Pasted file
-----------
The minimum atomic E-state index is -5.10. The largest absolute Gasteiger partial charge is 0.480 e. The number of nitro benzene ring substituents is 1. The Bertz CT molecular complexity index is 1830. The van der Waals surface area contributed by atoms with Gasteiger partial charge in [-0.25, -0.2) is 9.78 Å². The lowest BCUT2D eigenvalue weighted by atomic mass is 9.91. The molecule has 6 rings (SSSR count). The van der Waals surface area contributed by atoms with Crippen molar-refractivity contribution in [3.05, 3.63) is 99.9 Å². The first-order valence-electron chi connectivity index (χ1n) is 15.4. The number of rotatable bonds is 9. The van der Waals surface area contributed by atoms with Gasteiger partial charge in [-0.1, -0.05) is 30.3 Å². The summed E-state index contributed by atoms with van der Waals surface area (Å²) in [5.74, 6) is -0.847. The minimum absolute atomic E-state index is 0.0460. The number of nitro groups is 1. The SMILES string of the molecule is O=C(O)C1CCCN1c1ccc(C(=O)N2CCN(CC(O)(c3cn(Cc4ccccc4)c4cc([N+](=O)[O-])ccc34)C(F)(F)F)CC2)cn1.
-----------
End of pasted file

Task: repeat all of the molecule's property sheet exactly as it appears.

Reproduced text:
The minimum atomic E-state index is -5.10. The largest absolute Gasteiger partial charge is 0.480 e. The number of nitro benzene ring substituents is 1. The Bertz CT molecular complexity index is 1830. The van der Waals surface area contributed by atoms with Gasteiger partial charge in [-0.25, -0.2) is 9.78 Å². The lowest BCUT2D eigenvalue weighted by atomic mass is 9.91. The molecule has 6 rings (SSSR count). The van der Waals surface area contributed by atoms with Crippen molar-refractivity contribution in [3.05, 3.63) is 99.9 Å². The first-order valence-electron chi connectivity index (χ1n) is 15.4. The number of rotatable bonds is 9. The van der Waals surface area contributed by atoms with Gasteiger partial charge in [-0.1, -0.05) is 30.3 Å². The summed E-state index contributed by atoms with van der Waals surface area (Å²) in [5.74, 6) is -0.847. The minimum absolute atomic E-state index is 0.0460. The number of nitro groups is 1. The SMILES string of the molecule is O=C(O)C1CCCN1c1ccc(C(=O)N2CCN(CC(O)(c3cn(Cc4ccccc4)c4cc([N+](=O)[O-])ccc34)C(F)(F)F)CC2)cn1.